I’ve been thinking a lot lately about how little things have changed in the last two hundred years.
Mind you, we’ve made enormous advances in science. Since Charles Southwell anonymously published his An Apology for Atheism, nearly every science has seen revolutions: evolution in biology, general relativity and quantum mechanics in physics, plate tectonics in science, to name only a few. And because of those revolutions, our lives have changed enormously.
Yet I can pick up books written by freethinkers written centuries ago and see the same idiotic religious arguments torn apart with the same exasperated patience, over and over again. All that seems to have modernized is the language, and in some cases, not even that. These ideas freethinkers were battling then haven’t stuck around because they’re good or sensible, but because they’re religious. Religion has a bad habit of claiming bad ideas are too sacred to challenge. And it has a terrible problem with evil.
What do you do when bad things happen in a world where a supposedly loving god reigns supreme? What can you do when terrible things happen to innocents, and your all-powerful god has done nothing to stop evil from happening? What do you do but let go of your humanity, and embrace the idea that, somehow, your god must have had a reason, and the victim deserved it?
Even when the victim is a child.
Tracie Harris (host): You either have a God who sends child rapists to rape children or you have a God who simply watches it and says, ‘When you’re done, I’m going to punish you. If I could stop a person from raping a child, I would. That’s the difference between me and your God.
Shane (caller): First of all, you portray that little girl as someone who’s innocent, she’s just as evil as you.
Some religious people can’t accept the reality of the god they have made, and make excuses for it, rather than admitting that if it is all powerful and all knowing, it must be responsible for the evil it allows to happen, and it allows evil to happen to those who don’t deserve it. Therefore, they deny their god had responsibility – or they claim what their god did was good, even when a child is harmed or dead. Religion is one of the modes of thought that leads good people to horrible conclusions, and allows them to feel moral in doing so. And religion claims to be unchanging truth, which allows these hideous ideas to be propagated throughout generations. All too often, no argument is allowed. You either believe, or be damned.
Even the children.
Charles Southwell had a little something to say about that:
Witness the character of Him implied in the conceit of that popular preacher who declared ‘there are children in hell not a span long’—a declaration which could only be made by one whose humanity was extinguished by divinity.
Our pulpits can furnish many such preachers of ‘a religion of charity,’ while a whole army of Christian warriors might be gathered from metropolitan pulpits alone, who deeming it impious to say their God of mercy would permit the burning of infants not a span long, do nevertheless, firmly believe that ‘children of a larger growth’ may justly be tormented by the great king of kings; and as ignorantia legis non excusat is a maxim of human law, so, according to them, ignorance of divine law is no excuse whatever, either for breaking or disregarding it.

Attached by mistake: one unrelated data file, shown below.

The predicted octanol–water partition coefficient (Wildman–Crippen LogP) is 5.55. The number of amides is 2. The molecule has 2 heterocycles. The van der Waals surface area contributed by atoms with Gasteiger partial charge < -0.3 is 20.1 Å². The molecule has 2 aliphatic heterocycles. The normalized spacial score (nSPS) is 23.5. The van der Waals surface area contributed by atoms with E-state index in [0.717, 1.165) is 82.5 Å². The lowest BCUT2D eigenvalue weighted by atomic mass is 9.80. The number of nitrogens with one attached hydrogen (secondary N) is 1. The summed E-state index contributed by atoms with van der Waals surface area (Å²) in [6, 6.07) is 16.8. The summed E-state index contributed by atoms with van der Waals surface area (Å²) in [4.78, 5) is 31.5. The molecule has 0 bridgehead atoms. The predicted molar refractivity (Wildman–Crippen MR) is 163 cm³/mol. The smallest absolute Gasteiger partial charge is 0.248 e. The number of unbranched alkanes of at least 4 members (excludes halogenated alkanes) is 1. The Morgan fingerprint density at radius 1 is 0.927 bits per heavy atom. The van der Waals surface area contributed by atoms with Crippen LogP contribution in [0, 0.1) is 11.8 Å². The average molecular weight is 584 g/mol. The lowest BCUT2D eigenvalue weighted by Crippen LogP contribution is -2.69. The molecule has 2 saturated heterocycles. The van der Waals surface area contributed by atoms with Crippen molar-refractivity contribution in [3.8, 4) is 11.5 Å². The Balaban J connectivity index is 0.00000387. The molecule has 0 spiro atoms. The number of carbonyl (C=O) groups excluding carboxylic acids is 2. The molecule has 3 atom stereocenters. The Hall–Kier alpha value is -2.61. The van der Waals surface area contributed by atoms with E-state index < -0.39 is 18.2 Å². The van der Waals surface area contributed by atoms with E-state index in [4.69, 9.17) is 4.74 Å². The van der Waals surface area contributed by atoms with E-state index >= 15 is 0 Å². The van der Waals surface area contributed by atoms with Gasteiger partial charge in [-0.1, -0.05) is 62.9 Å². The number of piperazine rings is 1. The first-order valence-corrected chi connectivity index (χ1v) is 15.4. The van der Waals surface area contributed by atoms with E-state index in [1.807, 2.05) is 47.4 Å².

Then and now, the same horrific ideas.
Eric MacDonald said recently, speaking of how “Gods swallow our humanity,”
The problem is that gods are forever (at least in believer’s minds), and so the values that are vested in them come to be seen as moral absolutes, and while morality has tended to function, traditionally, in this way, based as it has been in systems of religious belief, morality is seldom best understood in so marmoreal and intransigent a form. The pope tends to dismiss those who question the Roman Catholic Church’s unyielding moral laws as relativists without noting that the field is not divided, as he seems to think, into absolutes and relatives, but into principles and their application to complex and nuanced human circumstances in which there is no role for absolutes to play. Of course, the pope thinks that all values derive, in the end, from the absoluteness and infinite wisdom of his god, without noticing that it was he and his forebears who vested those values in their god in the first place. For, despite everything that he can say about moral value, he cannot provide evidence for the proposition that these values are either commanded by his god, or inscribed by his god into the very fabric of human nature. The values are purely human. They have a history.
The biggest problem the pope faces is providing an explanation as to why we should stop that history at some point in the past, and accept, as eternal, human values as understood at that point, instead of recognising that the ethical project has much of its history yet to run. Even people like Beverly Brewster recognise that many conceptions of god are now no longer useful — may even be morally repugnant, as the gods of Jesus or Muhammad often are – and need to be discarded. There is not one conception of god that has stood the test of time. Isn’t it about time that we recognised that gods are human creations, and that, in the end, we are responsible for what we do with them?
It’s well past time. And that’s why I’m glad a new generation of loud, proud Atheists are out there battling those despicable zombie ideas. I hope that someday, religions will be as dead as the ignorant notions we had of how the physical world worked before revolutions happened and our thinking advanced. I hope that someday, the idea that a child could ever do anything to deserve rape, torture and eternal torment in hell is left where it belongs, deep in our past, and considered a shameful mistake that humans will never make again.